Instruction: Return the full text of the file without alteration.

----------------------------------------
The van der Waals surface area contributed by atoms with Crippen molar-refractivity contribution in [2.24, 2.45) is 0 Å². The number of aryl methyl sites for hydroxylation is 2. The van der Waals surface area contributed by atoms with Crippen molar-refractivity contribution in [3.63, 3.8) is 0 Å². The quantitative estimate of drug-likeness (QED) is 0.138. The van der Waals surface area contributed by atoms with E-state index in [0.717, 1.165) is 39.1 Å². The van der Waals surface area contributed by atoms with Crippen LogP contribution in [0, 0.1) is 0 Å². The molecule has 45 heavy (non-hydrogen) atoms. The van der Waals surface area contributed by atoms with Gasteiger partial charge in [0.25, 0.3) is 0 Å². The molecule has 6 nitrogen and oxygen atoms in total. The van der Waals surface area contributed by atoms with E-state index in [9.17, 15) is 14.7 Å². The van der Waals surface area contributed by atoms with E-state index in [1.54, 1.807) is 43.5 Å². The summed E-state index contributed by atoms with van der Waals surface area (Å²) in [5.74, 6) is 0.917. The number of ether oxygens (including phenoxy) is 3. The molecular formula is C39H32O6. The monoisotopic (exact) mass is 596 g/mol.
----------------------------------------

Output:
The van der Waals surface area contributed by atoms with Crippen molar-refractivity contribution in [2.24, 2.45) is 0 Å². The number of aryl methyl sites for hydroxylation is 2. The van der Waals surface area contributed by atoms with Crippen molar-refractivity contribution in [3.63, 3.8) is 0 Å². The quantitative estimate of drug-likeness (QED) is 0.138. The van der Waals surface area contributed by atoms with E-state index in [0.717, 1.165) is 39.1 Å². The van der Waals surface area contributed by atoms with Crippen LogP contribution in [0, 0.1) is 0 Å². The molecule has 45 heavy (non-hydrogen) atoms. The van der Waals surface area contributed by atoms with Gasteiger partial charge in [0.25, 0.3) is 0 Å². The molecule has 6 nitrogen and oxygen atoms in total. The van der Waals surface area contributed by atoms with E-state index in [9.17, 15) is 14.7 Å². The van der Waals surface area contributed by atoms with E-state index in [1.54, 1.807) is 43.5 Å². The summed E-state index contributed by atoms with van der Waals surface area (Å²) in [5.74, 6) is 0.917. The number of ether oxygens (including phenoxy) is 3. The molecular formula is C39H32O6. The monoisotopic (exact) mass is 596 g/mol.